Aspiration Between the Classes.

After showing this piece in a Show and Expose situation; whereby the piece is scrutinised by my peers and then I give a short talk about the works motive, it left me with an overwhelming amount to think about. Beforehand I was feeling quietly comfortable; it was only afterwards that I felt the pressure of other’s opinions towards the piece. The experience has left me somewhat deflated, feeling on a high with the work, to coming down to reality to see the work needs a lot more attention. The title: Aspiration Between the Classes, was a big mistake, I should have stuck with my strategy of Untitling the work. The title immediately, too quickly, leads the audience to think about the British class system. Which in turn then lead the audience to believe that the three plinths placed at different heights represent lower, middle and upper class. They then battled with the décor I had chosen to place each plinth within a social class. The audience, not surprisingly had difficulty with this task, as my intention wasn’t for this at all- the plinths I hoped all possessed working class décor choices. It was ignorant of me not to see that the audience would interpret the three plinths height choices in this way. I had hoped the three plinths would give a hint towards the notion of the class system, but in the end the notion was made too explicit

The yellow plinth was given probably the most attention; being heavily perceived as “granny class.” The taste choices I had made were described as feminine, grotesque and tacky; the boarder especially tacky. The shine on the figures was noted as “too much” it’s “all over done.” These comments I felt as somewhat of a success within my practice. I had achieved the overdone working class taste. Many related this work to their grandma’s home- some remarking that they began making their own narratives; feeling a sense of nostalgia towards this work. This left me questioning the works motive. Someone asking whether it was more about my grandmas home than the class system itself?

Someone also asked: “How would the piece work if the plinths were painted in their usual white?” This was extremely insightful question for me. The audience seemed to disagree with the idea- saying that the wallpapered plinths were very much a part of the work. The wallpaper included the object; it brings in the narrative of the object and confirms the home and the domestic.

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Eggshell and Lemon

Another day painting and decorating! Still uneasy about that yellow, but embracing the taste style choice! Really pleased with how they all look together and the extra wood on top looks fantastic.

Salmon Pink

Deciding that the salmon pink was definitely going ahead, I plucked up the courage to get painting! It really did look good! Just like I’d hoped. It was just as I was packing away that I spotted this ugly looking fella on my desk. I wondered what this figurine would look like against the salmon pink? Would his blazer clash too much? Or be spot on? I’d been really set on the lady with her hands on her hips for this plinth but there was something about this figure that I really liked. The ornament itself is absolutely hideous! – Maybe that just acts as an extra bonus. Also how good does the white wood top look?! Very slick.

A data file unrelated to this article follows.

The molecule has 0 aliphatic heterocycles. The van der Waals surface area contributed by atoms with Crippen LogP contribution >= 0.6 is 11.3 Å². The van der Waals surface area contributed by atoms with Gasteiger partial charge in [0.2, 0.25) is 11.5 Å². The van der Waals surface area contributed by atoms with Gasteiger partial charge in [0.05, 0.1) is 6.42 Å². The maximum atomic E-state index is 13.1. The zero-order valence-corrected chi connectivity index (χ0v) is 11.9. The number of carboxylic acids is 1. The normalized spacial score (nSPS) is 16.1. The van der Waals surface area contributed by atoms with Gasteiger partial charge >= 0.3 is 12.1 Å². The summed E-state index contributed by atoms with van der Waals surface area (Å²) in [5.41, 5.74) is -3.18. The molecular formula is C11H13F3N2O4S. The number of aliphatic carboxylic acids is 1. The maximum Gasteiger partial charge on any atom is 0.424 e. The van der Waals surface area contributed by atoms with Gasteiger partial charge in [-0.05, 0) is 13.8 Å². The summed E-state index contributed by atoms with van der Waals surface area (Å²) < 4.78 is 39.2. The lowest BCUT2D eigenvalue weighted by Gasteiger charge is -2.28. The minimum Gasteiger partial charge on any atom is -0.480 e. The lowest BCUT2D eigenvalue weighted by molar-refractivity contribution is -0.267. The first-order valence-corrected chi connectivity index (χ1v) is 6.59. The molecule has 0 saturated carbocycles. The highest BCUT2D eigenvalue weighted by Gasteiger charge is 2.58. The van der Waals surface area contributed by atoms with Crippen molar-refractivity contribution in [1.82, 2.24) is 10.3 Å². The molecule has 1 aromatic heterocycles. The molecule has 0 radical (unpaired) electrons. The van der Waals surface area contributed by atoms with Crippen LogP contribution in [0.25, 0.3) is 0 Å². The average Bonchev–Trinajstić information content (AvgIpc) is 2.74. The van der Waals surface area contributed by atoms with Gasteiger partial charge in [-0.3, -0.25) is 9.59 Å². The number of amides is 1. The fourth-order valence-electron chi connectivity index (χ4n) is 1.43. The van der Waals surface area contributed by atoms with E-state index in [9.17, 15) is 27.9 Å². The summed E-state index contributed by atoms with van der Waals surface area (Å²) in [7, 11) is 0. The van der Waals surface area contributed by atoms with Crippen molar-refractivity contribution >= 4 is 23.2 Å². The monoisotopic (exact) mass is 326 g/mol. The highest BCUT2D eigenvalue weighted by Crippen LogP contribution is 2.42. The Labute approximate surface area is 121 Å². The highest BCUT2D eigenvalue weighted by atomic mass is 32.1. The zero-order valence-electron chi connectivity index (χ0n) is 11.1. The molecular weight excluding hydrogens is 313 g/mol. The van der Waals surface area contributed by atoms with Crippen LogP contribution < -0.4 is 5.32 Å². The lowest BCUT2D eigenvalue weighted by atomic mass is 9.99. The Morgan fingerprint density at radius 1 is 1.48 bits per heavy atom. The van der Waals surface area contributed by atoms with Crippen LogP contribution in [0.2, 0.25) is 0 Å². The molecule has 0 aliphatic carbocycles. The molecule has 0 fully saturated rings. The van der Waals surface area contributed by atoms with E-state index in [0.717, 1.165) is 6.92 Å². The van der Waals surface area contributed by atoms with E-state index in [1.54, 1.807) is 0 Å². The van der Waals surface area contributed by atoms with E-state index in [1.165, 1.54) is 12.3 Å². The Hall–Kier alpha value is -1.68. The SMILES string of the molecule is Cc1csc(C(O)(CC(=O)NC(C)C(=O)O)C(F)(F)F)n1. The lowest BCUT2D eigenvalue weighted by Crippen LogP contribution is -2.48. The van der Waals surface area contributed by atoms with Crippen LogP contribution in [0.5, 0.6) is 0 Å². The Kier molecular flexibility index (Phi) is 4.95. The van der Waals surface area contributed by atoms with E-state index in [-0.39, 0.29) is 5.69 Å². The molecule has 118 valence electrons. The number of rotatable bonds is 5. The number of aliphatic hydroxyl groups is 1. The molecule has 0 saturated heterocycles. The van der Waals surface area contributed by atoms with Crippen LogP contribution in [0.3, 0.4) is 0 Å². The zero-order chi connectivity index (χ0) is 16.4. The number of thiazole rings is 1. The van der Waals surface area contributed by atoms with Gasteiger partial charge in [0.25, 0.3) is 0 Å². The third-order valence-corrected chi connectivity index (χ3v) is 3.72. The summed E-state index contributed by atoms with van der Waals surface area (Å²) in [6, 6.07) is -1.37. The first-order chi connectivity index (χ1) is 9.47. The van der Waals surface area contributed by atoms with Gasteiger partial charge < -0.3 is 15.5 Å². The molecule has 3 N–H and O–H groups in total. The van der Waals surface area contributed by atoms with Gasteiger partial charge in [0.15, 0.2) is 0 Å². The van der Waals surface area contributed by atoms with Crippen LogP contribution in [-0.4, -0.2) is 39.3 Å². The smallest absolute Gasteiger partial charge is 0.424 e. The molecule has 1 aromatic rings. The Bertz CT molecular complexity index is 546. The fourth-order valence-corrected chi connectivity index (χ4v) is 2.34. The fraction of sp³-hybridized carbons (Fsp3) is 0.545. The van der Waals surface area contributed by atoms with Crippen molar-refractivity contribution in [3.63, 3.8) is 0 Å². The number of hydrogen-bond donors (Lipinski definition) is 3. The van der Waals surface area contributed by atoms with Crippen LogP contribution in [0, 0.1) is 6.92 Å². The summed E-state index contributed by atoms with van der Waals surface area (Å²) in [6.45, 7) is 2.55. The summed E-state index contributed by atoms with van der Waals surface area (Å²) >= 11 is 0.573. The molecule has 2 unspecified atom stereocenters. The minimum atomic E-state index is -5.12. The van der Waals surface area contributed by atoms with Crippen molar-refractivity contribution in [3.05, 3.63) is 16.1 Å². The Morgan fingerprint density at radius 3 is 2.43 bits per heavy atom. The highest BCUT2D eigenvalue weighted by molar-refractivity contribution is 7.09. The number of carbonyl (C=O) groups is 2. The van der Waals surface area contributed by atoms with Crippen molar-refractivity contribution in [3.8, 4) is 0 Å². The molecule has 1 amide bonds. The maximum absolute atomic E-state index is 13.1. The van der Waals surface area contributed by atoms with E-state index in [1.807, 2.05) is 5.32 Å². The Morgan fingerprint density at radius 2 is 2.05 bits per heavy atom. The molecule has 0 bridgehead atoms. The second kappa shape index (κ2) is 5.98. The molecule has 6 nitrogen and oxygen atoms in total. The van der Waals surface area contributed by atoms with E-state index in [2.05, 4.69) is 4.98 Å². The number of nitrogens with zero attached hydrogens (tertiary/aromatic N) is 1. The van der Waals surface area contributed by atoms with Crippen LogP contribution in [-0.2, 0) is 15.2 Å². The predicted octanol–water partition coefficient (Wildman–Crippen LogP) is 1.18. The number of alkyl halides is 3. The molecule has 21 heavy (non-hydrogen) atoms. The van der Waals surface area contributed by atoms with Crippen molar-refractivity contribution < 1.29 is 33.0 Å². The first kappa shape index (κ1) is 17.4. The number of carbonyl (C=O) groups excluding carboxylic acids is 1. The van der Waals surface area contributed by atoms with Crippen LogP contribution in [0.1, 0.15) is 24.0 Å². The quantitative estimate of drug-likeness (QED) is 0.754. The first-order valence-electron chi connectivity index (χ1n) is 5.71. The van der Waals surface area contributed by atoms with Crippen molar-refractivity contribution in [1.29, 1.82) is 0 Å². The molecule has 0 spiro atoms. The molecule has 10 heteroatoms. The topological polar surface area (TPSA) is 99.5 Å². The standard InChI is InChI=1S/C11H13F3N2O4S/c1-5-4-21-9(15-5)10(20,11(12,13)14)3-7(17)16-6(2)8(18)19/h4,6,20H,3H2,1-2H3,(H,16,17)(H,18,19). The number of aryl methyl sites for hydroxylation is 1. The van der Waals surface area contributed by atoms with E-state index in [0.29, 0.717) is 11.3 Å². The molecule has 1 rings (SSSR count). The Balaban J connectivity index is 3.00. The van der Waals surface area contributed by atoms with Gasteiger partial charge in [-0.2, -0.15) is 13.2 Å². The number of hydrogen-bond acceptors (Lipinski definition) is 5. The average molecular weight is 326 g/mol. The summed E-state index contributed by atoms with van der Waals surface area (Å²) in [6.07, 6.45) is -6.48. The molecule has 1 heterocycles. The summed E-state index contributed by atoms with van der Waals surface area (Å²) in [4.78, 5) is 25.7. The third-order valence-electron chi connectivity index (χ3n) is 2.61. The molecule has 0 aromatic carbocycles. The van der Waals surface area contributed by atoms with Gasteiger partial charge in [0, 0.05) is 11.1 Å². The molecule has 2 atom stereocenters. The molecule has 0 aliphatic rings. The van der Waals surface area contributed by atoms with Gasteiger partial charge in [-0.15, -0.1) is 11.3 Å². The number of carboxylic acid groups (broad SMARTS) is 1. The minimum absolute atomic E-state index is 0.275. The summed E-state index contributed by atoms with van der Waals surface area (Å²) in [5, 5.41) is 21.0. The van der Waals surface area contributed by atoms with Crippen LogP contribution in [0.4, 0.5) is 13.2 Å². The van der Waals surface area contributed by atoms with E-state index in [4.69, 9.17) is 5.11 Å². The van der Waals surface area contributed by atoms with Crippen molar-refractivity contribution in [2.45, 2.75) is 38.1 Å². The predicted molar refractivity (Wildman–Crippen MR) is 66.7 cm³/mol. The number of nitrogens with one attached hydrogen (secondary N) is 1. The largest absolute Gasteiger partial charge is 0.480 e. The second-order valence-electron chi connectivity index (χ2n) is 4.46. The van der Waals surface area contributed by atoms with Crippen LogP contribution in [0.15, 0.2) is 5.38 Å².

Colour Tastes

I realised I had to bite the bullet in the end though, colours would reinforce that working class taste I’m after, as well as bring out the colours of the figurines. I wasn’t going to jump in there feet first though; I began making samples using the colours and wallpaper coverings. Mixing and matching the order of the different colours with different wallpaper styles really helped! – Even if it did get a little bit confusing. The colours worked well together but there was something not quite right about that yellow. Originally the yellow would be paired with the boarder, but using the samples I found that the boarder worked much better with the salmon pink. I tell you what though I’m glad I didn’t buy that ‘coffee’ colour- that definitely didn’t wasn’t nice!

Architectural Walls

Once I had the stuff it was time to get wallpapering! I immediately loved the wallpaper I used on the smaller plinth, it reminded me instantly of my grandma’s and it matches so well to the boarder and figurine. I could see it taking form now, matching up the colours to the embossed wallpaper felt like I was getting somewhere. I’ve scraped the next plinth free of it’s former wallpaper ready for a re-vamp tomorrow and I’ve got the colours ready to go! I decided to scrap the idea of a 4th plinth, I went to get the wood cut today but just before my decision I realised there is no real need for another one, it may just look cluttered. Although beforehand I felt it would look too much like my previous piece, when I shifted the plinths around it didn’t feel like that at all. I did get some other wood cut though! For the tops of the plinths. This has worked out fantastic! By placing an extra piece of wood on top it allows the paper to fold underneath it, by covering over this with wood it covers the mess and makes the plinth look incredibly neat. I’m really pleased with today’s progress. The plinths are beginning to become; “architectural walls.” – and interesting I almost see them as the formations of tower blocks.

John’s Decorating Centre

Having seen all the wallpapers Nottingham city centre had to offer I made the quick decision, following a Google search, to head on a bus to John’s Decorating Centre! What a good decision. Yesterday I was at a loss as to what wallpaper I wanted to use, and most importantly the colour choices that I knew were going to be essential for getting this piece right! And in the bargain bin at John’s I found them!